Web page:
I was a little humbled and always have a tough time taking a compliment. Just ask my husband. When I was running barrels, and had a good run, a lot of the gals would say to me, “Nice run!” or “She’s so deceiving and fast!” It took me a long time to finally say thank you instead of smiling, nodding and saying nothing. It seems as though I still have a lot of self-doubt when it comes to my parenting skills just as I did with my horse training skills. The gray haired gentleman really made an impression on me and I am really glad to have had his compliment when I probably needed it the most. So Thank You, kind sir!

IMG_4638

 

January 21

Amidst the music, people talking and the normal sounds of a Friday night concert at a local bar I heard my husband say to a friend he hadn’t seen in quite a while, “everything I’ve done in the last four years hasn’t been by my choice.” I knew exactly what he was talking about, and have to agree with him.

Four years ago today his dad, Steve, died. Our lives were forever changed. I’ve started to dread this day simply because it’s such a hard day for me to deal with.

I’d known Steve while my husband and I were dating in high school and later when I was in college. After graduated college my husband and I got back together after being on again and off again. We lived together for 7 years before we got married in 2009. So it’s easy to say I spent a lot of time around my father-in-law. Probably more time than around my own parents just because we lived close together.

He helped cultivate my love for red beer and sitting in the shed shooting the breeze. I’d like to believe he understood my horse obsession more than my own husband because he’d go watch me run when he had time and he cried right there with me when she tried to cut her foot off and had to make a trip to the vet with his pickup since my new-to-me pickup hadn’t gotten fitted with a gooseneck hitch yet. (He later bought me a B&W turnover ball and helped install it.) A few years later her rescued my sister and I when we’d broken down in Ashland and needed some diesel fuel and help getting my sisters truck started. There wasn’t a time when he was not around. Hell, I still have his cell phone number saved in my phone and I’ve had two different phones since he’s been gone.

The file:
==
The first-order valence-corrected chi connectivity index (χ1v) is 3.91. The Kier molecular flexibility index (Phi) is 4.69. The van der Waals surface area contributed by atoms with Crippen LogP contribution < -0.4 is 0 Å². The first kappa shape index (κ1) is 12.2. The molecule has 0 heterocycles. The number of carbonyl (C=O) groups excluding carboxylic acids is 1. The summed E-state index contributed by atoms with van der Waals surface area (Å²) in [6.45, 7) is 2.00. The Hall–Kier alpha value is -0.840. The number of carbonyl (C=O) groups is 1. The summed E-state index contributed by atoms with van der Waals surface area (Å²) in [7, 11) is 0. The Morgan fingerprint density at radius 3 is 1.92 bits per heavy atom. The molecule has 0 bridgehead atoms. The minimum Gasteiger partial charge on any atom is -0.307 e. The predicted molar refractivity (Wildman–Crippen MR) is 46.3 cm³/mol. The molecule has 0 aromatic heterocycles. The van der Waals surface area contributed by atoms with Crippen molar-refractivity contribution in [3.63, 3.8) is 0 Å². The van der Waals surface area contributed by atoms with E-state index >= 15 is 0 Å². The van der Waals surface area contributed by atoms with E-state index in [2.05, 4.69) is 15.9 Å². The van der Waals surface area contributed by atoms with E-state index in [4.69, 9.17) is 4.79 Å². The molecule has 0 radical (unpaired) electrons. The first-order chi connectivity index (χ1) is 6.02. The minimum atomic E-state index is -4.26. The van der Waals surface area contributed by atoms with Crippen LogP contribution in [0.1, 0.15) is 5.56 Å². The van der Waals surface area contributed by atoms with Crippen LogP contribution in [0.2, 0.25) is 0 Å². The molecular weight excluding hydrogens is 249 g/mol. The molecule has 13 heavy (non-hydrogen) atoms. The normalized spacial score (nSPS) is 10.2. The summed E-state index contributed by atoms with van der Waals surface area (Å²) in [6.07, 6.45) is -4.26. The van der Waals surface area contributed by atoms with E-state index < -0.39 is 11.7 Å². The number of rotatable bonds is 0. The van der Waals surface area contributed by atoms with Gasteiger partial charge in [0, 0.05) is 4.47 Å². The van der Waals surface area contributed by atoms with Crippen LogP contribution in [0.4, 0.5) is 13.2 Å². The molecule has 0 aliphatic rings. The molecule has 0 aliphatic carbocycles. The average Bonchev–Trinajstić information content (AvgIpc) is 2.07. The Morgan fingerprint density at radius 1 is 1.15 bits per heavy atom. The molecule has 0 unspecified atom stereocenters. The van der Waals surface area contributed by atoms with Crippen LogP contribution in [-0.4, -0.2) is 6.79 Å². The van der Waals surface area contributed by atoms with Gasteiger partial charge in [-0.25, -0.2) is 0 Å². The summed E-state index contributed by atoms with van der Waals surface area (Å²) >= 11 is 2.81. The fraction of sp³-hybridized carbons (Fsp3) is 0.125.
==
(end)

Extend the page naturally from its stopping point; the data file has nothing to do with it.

Even though I still miss him every single day, there are good things that have come from him being gone. My husband has had the opportunity to have a cowherd, managed the way he wants to and have produced some pretty nice heifers and steers. He’s also got to raise a wheat crop that was one of the best the Scott Farm has ever been able to – even after three years of ugly drought. He’s also gotten to show his boys what it’s like to be a part of a farm – both the good and the bad. And for that, I’m proud. It may not have been our choices to live without him, but we’ve been able to deal.

This quote popped up on my social media feed this morning and it helped get the tears out of my eyes and the lump in my throat. “If you don’t leave your past in the past, it will destroy your future. Live for what today has to offer, not for what yesterday has taken away.” As much as I don’t want to leave him in the past, I have to.

Until we meet again, you old fart.

100_0482

Steve at the farm with his dog Dolly.

My husband said I’m easily annoyed

On Nov. 1 I was sitting watching TV while the boys napped. Scrolling through Facebook most friends were sharing photos of their kids on Halloween. I had done the same. My ears perked when I heard jingle bells ringing on a commercial for some store. Seriously, I thought. Halloween was JUST yesterday.

Later in the evening we were watching a football game, and the same commercial I had watched earlier in the day was on, and I made the comment rather sarcastically, “And so it starts..” What starts? My husband asked. The barrage of Christmas commercials. “Oh you’re annoyed by everything,” he said. I rolled my eyes and shook my head at him.

But it’s true. Christmas commercials before Halloween annoy me. Christmas commercials after Halloween annoy me. Christmas commercials before thanksgiving annoy me. But yet, I’m planning my assault on buying Christmas gifts for the boys and family. I haven’t bought anything yet, but it’s always good to have a plan.

As a kid I don’t remember being barraged by Christmas. I do remember the excited girls who marked pages in the JC Penney and Sears catalogs with the items they wanted. I do remember participating and going to practice for the annual Christmas Eve program at church (I was always an angel). I do remember bundling up for the ride to Grandma and Grandpa Wetzel’s for a day of packages, food and fun on Christmas day. There was no telling what could happen when all my mom’s siblings got together for a day. I remember one impromptu snowball fight that ended up in wet clothes and a lot of laughter.